Fourteen Semi-Finalists of the Land for Life Award Announced

Bonn, Germany, 20 May 2014 – The 14 semi-finalists for this year's Land for Life Award unveiled today are from Afghanistan, Canada, Eritrea, Ethiopia, India, Republic of Korea, Pakistan, Peru, Togo, Turkey, United Kingdom and Zimbabwe.  Their work ranges from scientific breakthroughs on reversing desertification to combining indigenous agriculture knowledge with modern techniques for soil fertility. Launched by the UNCCD for the first time in 2011, the Land for Life Award will recognize efforts that promote the natural health and productivity of the earth’s soils.  These efforts are lifesaving and provide sustainability and a better life for all, particularly to the poorest communities in the world.   Winners who will share a prize fund of up to 100,000 USD will be announced on 17 June during the global observance event of the World Day to Combat Desertification to be held in Washington D.C. The event will be webcast live. The Award drew interest from people working in all regions of the world, signifying the global scope of land degradation and individual as well as collaborative initiatives to recover the productivity of the land.  The individual, NGO, government, business, media and other applicants all demonstrate a strong commitment to manage the land sustainably. The winners will be selected by a jury with expertise in sustainable land management. It includes personalities like Dr. Vandana Shiva, a renowned seed sovereignty activist from India and Professor Joachim von Braun, Director of the Center for Development Research (ZEF) University of Bonn among others experts drawn from government, the UNCCD, civil society and academia. The fourteen semi-finalists are: Abellon CleanEnergy, India Abellon supports and works with rural communities to generate value from waste, provides enhanced income and employment to enable higher productivity and efficiency through agricultural best practices training.  It buys biomass from farmers to produce bio-pellets/bio-power for bioenergy generation that replaces fossil fuels like coal and lignite. Adi-Shimhabty, Eritrea A remarkable village works together using scientifically sound techniques to improve the environment and conditions in which they live.  The community has established permanent land closures, all from their own land and conducts joint activities such as terracing, checking dams and land leveling.  They have converted what was virtually barren land to 95% recovered vegetation. This example of unity and action to improve their own lives has become a model for the neighbor villages to solve life threatening issues.  Africa Centre for Holistic Management (ACHM), Zimbabwe The majority of rural communities in Zimbabwe are situated on dry rangelands.  ACHM provides training and support to local and international communities in Holistic Land and Livestock Management (HLLM) programs to properly manage livestock for the restoration of degraded range and croplands suffering from severe degradation and drought.  Agro-pastoralists who depend upon these lands for survival use HLLM to improve the quality of their soil, raise the water-table, increase crop yields and raise healthier cattle. AGIDE, Togo AGIDE demonstrates the overwhelming benefits of mushrooms in making natural fertilizer.  This further improves soil fertility and crop yields and creates a natural biocide that improves pest and disease resistance. Mushroom cultivation and consumption was a traditional aspect of rural life in parts of Togo that had almost died out until AGIDE began training villagers, particularly women, on how to grow mushrooms and make the compost and biocide, and use these products to improve soil and crop yields. Carbon Green Africa, Zimbabwe The turmoil in Zimbabwe’s agricultural production and population growth has led to significant damage to forests from overexploitation.  This is risking its fertile land into becoming desert in northern Zimbabwe. Carbon Green Africa’s project Kariba RED++ addressed deforestation risks through food security conservation farming, fire management, participatory territorial planning, and alternative livelihood generation, and wildlife protection for ecotourism. Chirapaq, Centro de Culturas Indígenas del Perú Chirapaq incorporates sustainable technologies with ancient knowledge for the production of Andean crops, ensuring a way for comprehensive food security with sovereignty for the indigenous Ayacucho Quechua families.  They produce organic fertilizer to improve soil quality and conservation of rainwater in the soil. The Conservation Organisation for Afghan Mountains Areas (COAM), Afghanistan COAM Afghanistan has made outstanding achievements under the challenging conditions of a country in transition. COAM uses ‘clean cook stoves’, which not only reduces the pressure for natural resources on vulnerable arid rangelands by 50%, it also provides health and livelihood benefits for women and families. Drynet, Turkey Drynet brings together different actors to generate outcomes on a larger scale.  It has created a bridge between local communities, scientists, national and international policy makers and provides sustainable development tools for dryland communities.  It serves as a hub for local knowledge, practice and scientific research and an advocate for sustainable natural resources management by local communities in national and international policy processes. Green Asia Network (GAN), Korea In the arid lands of Mongolia, the Green Asia Network has trained 2,800 locals in forestry practices and sustainable agriculture to restore degraded lands and improve the livelihoods of 14,000 people. GAN has also brought together over 25,000 volunteers (Mongolian: 21,700, Korean: 3,700) to work on sustainable land management projects.  Some 450,000 trees at six sites (total of 450 hectares) have been planted in Mongolia. GAN also operates eco-tours, giving an upfront look at climate change impact and allows participants to work on forestry projects. They have upcoming projects planned in Myanmar. Excellent Development, UK Transforming countless lives in drylands across East Africa, Excellent Development offers technical support for rural communities to build sand dams. Sand dams are benefitting communities in water use for livestock, domestic use and crop production and in coping with drought.  Water held in the dam spreads horizontally, recharging the aquifer, allowing trees and other fauna to grow and restore degraded lands. They have projects in many dryland regions of the world. Irob Community – the soil makers, Ethiopia Characterized by rugged and stony mountains in this geographical location of Ethiopia, there is little land suitable for farming.  Through hard work the communities are reclaiming farmland from valleys and gorges by building check dams and bench terraces.  Using indigenous techniques, the Irob Community has managed to generate almost non-existent farmlands and transformed them from a predominantly vulnerable pastoralism to a more resilient livelihood based on flood trapping and irrigation based agriculture in the face of overwhelming challenges brought by climate change. Nature Conservation Foundation (NCF), India NCF works with agro-pastoralists in the high altitude areas of the Himalayas, an area that is home to unique plant and animal species.  NCF’s research in rangeland health has informed national policies and led to innovative community-based programs to improve soil health, increase water security, reduce livestock grazing pressures and protect this unique ecosystem. Society for Conservation and Protection of Environment – SCOPE, Pakistan Tharparkar of Pakistan is a drought prone region where a failed rainy season can cause a drought situation resulting in massive crop and livestock failure. Since its creation, SCOPE has carried out many activities in this region which include rainwater harvesting, rangeland management and enhancing agro forestry practices and has alleviated some of the suffering caused by food insecurity and malnutrition. Taking Root, Canada There was little incentive for agroforestry in Nicaragua due to the lack of missing markets for forest and non-timber forest products.  Since Taking Root was established, agroforestry has now become economically viable for smallholders.  This project takes a landscape approach. It considers how all the farms can work together within the landscape to reforest critical watersheds.  Smallholders are encouraged to reforest the under-utilized and degraded parts of their farms in exchange for direct payments over time as the trees deliver ecosystem services. For more information, click here. About the Land for Life Award The 2014 Land for Life award is a collaboration between the UNCCD and the Korea Forest Service, German Federal Ministry for Economic Cooperation and Development (BMZ), the Global Environment Facility, International Union for Conservation of Nature, and the Elion Resources Group, China. About the UNCCD Desertification, along with climate change and the loss of biodiversity were identified as the greatest challenges to sustainable development during the 1992 Rio Earth Summit. Established in 1994, UNCCD is the sole legally binding international agreement linking environment, development and the promotion of healthy soils. The Convention’s 195 signatory Parties work to alleviate poverty in the drylands, maintain and restore the land’s productivity, and mitigate the effects of drought. Or contact: Mary Kapiniaris L4L@unccd.int +49 (0) 228 815 2830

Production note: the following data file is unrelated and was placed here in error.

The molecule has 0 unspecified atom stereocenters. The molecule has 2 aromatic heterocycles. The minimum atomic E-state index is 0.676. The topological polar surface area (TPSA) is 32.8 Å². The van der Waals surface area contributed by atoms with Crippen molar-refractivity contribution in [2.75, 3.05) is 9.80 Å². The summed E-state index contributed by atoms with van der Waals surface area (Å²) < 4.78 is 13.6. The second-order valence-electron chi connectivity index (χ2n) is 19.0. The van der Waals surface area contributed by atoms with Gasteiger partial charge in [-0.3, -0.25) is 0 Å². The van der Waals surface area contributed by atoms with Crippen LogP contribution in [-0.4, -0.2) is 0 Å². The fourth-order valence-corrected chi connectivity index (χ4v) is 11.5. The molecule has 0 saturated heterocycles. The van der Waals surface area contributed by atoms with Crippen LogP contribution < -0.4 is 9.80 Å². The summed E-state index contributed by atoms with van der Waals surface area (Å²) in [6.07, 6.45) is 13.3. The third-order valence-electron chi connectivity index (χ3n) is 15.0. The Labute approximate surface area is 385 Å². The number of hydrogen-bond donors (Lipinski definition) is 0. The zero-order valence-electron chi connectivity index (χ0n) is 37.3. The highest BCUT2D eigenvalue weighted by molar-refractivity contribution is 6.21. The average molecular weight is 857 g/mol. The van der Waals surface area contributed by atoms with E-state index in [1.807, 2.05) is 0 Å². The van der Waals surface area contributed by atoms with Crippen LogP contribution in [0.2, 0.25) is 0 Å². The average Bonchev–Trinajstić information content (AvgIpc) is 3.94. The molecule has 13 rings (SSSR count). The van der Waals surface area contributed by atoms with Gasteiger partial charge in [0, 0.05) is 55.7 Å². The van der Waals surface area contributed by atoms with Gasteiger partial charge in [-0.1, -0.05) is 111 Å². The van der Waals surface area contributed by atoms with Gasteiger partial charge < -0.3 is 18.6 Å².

Fourteen Semi-Finalists of the Land for Life Award Announced